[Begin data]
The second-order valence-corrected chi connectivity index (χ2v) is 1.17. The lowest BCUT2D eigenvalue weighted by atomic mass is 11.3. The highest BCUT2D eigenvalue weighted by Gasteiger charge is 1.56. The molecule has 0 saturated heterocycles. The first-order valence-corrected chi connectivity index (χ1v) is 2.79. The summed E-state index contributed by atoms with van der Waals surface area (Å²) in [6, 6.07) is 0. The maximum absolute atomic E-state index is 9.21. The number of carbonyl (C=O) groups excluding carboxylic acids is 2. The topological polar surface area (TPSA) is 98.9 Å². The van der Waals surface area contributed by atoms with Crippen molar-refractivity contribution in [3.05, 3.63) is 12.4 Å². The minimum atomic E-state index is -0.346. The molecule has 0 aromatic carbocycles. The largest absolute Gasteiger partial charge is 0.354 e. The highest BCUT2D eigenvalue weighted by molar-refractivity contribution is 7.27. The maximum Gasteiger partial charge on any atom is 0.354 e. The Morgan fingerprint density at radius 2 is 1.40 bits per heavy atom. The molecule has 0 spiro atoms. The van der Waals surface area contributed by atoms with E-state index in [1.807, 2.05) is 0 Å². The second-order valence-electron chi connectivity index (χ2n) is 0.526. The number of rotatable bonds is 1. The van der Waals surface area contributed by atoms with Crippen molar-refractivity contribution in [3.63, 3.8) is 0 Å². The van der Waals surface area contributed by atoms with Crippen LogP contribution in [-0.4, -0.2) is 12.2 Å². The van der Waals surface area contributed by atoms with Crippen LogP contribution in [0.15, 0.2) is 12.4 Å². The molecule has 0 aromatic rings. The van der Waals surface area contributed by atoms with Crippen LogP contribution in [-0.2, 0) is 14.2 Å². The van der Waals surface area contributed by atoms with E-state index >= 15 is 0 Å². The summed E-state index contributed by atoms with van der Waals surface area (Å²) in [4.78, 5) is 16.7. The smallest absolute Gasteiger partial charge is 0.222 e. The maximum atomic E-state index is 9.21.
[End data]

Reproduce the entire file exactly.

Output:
The second-order valence-corrected chi connectivity index (χ2v) is 1.17. The lowest BCUT2D eigenvalue weighted by atomic mass is 11.3. The highest BCUT2D eigenvalue weighted by Gasteiger charge is 1.56. The molecule has 0 saturated heterocycles. The first-order valence-corrected chi connectivity index (χ1v) is 2.79. The summed E-state index contributed by atoms with van der Waals surface area (Å²) in [6, 6.07) is 0. The maximum absolute atomic E-state index is 9.21. The number of carbonyl (C=O) groups excluding carboxylic acids is 2. The topological polar surface area (TPSA) is 98.9 Å². The van der Waals surface area contributed by atoms with Crippen molar-refractivity contribution in [3.05, 3.63) is 12.4 Å². The minimum atomic E-state index is -0.346. The molecule has 0 aromatic carbocycles. The largest absolute Gasteiger partial charge is 0.354 e. The highest BCUT2D eigenvalue weighted by molar-refractivity contribution is 7.27. The maximum Gasteiger partial charge on any atom is 0.354 e. The Morgan fingerprint density at radius 2 is 1.40 bits per heavy atom. The molecule has 0 spiro atoms. The van der Waals surface area contributed by atoms with E-state index in [1.807, 2.05) is 0 Å². The second-order valence-electron chi connectivity index (χ2n) is 0.526. The number of rotatable bonds is 1. The van der Waals surface area contributed by atoms with Crippen molar-refractivity contribution in [3.63, 3.8) is 0 Å². The van der Waals surface area contributed by atoms with Crippen LogP contribution in [-0.4, -0.2) is 12.2 Å². The van der Waals surface area contributed by atoms with Crippen LogP contribution in [0.15, 0.2) is 12.4 Å². The molecule has 0 aromatic rings. The van der Waals surface area contributed by atoms with Crippen LogP contribution in [-0.2, 0) is 14.2 Å². The van der Waals surface area contributed by atoms with E-state index >= 15 is 0 Å². The summed E-state index contributed by atoms with van der Waals surface area (Å²) in [4.78, 5) is 16.7. The smallest absolute Gasteiger partial charge is 0.222 e. The maximum atomic E-state index is 9.21.